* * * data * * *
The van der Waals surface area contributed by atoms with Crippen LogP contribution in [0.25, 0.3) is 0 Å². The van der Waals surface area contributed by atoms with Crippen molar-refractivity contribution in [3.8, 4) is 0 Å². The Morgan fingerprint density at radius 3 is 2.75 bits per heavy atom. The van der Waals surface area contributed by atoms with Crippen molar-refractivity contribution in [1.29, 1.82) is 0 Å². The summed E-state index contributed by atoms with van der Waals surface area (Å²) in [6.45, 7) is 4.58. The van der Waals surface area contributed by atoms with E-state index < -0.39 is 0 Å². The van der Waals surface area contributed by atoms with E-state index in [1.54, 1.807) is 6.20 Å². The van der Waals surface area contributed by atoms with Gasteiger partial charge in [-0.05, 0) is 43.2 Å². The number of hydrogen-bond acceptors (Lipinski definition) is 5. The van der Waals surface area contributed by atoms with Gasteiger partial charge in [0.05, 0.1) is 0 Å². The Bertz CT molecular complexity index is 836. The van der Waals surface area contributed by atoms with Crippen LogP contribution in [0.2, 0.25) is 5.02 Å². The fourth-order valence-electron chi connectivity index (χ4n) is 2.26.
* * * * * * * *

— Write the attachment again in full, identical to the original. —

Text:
The van der Waals surface area contributed by atoms with Crippen LogP contribution in [0.25, 0.3) is 0 Å². The van der Waals surface area contributed by atoms with Crippen molar-refractivity contribution in [3.8, 4) is 0 Å². The Morgan fingerprint density at radius 3 is 2.75 bits per heavy atom. The van der Waals surface area contributed by atoms with Crippen molar-refractivity contribution in [1.29, 1.82) is 0 Å². The summed E-state index contributed by atoms with van der Waals surface area (Å²) in [6.45, 7) is 4.58. The van der Waals surface area contributed by atoms with E-state index < -0.39 is 0 Å². The van der Waals surface area contributed by atoms with E-state index in [1.54, 1.807) is 6.20 Å². The van der Waals surface area contributed by atoms with Gasteiger partial charge in [-0.05, 0) is 43.2 Å². The number of hydrogen-bond acceptors (Lipinski definition) is 5. The van der Waals surface area contributed by atoms with Gasteiger partial charge in [0.05, 0.1) is 0 Å². The Bertz CT molecular complexity index is 836. The van der Waals surface area contributed by atoms with Crippen LogP contribution in [0.2, 0.25) is 5.02 Å². The fourth-order valence-electron chi connectivity index (χ4n) is 2.26.